Lloyd’s Register announced a MoU with ICT provider ST Engineering Electronics Ltd. (STEE) and Japanese logistics company Mitsui & Co., Ltd., to collaborate on the ‘Development of Ocean-going Autonomous Navigation System on a Marine Asset’.
Keppel Singmarine, Keppel Offshore & Marine’s subsidiary, announced the development of an autonomous tug that will operate by Keppel Smit Towage. It is expected to be one of Singapore’s first autonomous vessels when the project is completed in 4Q 2020.
The Maritime and Port Authority of Singapore is co-organising a workshop with the International Association of Marine Aids to Navigation and Lighthouse Authorities (IALA) to support the operationalisation of e-navigation solutions. This is the first workshop since Singapore’s election to the IALA Council in 2018. The MPA-IALA e-navigation workshop will take place from 8 to 10 April.
Fujitsu announced the results of a field trial that was conducted with the help of the Maritime and Port Authority of Singapore. This trial analyzed marine traffic risks in the Singapore Strait, with Fujitsu presenting the usefulness of a new ship collision risk prediction technology. This new technology leverages the power of Artificial Intelligence (AI) in predicting near misses between vessels.
Maritime Administrations are responsible of making sure that companies offering a GMDSS Shore-Based Maintenance (SBM) service are acceptable according to the IMO Resolution A.702 (17). If a ship owner has chosen the radio equipment to be maintained through a Shore-Based Maintenance Agreement, the Maritime and Coastguard Agency (MCA) has agreed with a series of requirements that must be met by a company that seeks registration as a SBM provider.
e-Navigation is about more than getting vessels from point A to B without paper charts. Børge Hetland, NAVTOR’s CCO, argues it should be the very foundation that a new era of smart shipping is built upon, delivering transformative levels of efficiency, safety and cost control. Here he plans a direct route into the future, today.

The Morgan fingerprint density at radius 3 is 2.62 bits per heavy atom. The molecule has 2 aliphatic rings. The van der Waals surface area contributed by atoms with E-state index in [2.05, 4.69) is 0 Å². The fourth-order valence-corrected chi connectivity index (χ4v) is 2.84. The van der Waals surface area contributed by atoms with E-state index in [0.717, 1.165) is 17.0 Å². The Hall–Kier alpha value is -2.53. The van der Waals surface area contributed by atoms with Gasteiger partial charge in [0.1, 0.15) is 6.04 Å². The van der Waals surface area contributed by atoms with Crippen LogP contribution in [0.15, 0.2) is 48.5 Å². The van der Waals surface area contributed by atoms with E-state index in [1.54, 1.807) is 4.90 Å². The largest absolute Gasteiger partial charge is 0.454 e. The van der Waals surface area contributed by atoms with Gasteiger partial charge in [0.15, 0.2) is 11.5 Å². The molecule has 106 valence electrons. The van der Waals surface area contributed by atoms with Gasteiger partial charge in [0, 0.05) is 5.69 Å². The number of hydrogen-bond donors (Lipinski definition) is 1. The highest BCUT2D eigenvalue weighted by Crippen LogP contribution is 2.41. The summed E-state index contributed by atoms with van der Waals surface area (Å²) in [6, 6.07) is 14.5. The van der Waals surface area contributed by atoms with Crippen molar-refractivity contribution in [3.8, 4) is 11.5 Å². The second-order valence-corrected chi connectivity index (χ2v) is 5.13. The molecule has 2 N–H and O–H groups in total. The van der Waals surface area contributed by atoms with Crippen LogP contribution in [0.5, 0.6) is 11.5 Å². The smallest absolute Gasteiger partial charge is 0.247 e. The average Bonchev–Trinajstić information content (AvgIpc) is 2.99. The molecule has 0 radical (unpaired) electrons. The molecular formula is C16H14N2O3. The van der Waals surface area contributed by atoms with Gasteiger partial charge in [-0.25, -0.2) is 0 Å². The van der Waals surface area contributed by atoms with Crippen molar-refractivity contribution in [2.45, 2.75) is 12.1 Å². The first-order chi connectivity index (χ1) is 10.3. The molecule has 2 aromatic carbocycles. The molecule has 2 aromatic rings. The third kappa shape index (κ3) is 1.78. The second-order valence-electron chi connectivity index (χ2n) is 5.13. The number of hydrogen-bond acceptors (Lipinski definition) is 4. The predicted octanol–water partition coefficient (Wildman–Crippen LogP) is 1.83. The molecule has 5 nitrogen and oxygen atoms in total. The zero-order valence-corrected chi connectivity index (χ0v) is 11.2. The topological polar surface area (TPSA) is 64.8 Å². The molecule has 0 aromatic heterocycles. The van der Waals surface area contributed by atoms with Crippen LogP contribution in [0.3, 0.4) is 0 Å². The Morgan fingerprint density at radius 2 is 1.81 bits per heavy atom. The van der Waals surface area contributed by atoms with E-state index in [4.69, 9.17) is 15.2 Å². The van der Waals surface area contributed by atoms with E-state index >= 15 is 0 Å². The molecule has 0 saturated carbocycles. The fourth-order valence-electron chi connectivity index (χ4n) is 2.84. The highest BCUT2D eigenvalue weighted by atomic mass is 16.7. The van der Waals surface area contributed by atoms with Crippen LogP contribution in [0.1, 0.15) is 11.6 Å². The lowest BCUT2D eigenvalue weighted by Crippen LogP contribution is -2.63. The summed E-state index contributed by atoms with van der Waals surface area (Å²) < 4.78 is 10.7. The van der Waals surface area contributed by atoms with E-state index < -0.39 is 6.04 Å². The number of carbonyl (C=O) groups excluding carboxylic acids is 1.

A series of tests took place on 19 and 20 March with autonomous operations in the North Sea, about 5 nautical miles from the coast at Den Helder. The SeaZip 3, a Damen Fast Crew Supplier 2610 ‘Twin Ax’ was equipped with intelligent control to avoid collisions and took part in various runs of nautical scenarios to enable interaction of the ship with other shipping traffic.
Sea Traffic Management (STM) is able to make just-in-time operations in shipping possible, on a global perspective. This is a key element to achieve IMO’s goals on GHG emissions reduction. In the meantime, STM data send navigational warnings to ECDS making navigation safer.
When sailing in the Gulf of Bothnia, which is full of ice, many additional concerns compared to sailing in a plain liquid sea will occur. The thickness of the ice affects the speed and the fuel consumption of the vessel, while there is always the risk of getting stuck. Sea Traffic Management, through the Winter Navigation Service, aims to give a solution to this problems and help ships navigate safely.
As automation is becoming an integral part of everyday life, the shipping industry makes no exception. Mr. Dimitrios Lyrakos, Chief Executive Officer, ASCOT Consulting LTD, describes how automation will affect the maritime sector, saying that the number of seafarers will decline, but these changes will create new job opportunities as well.
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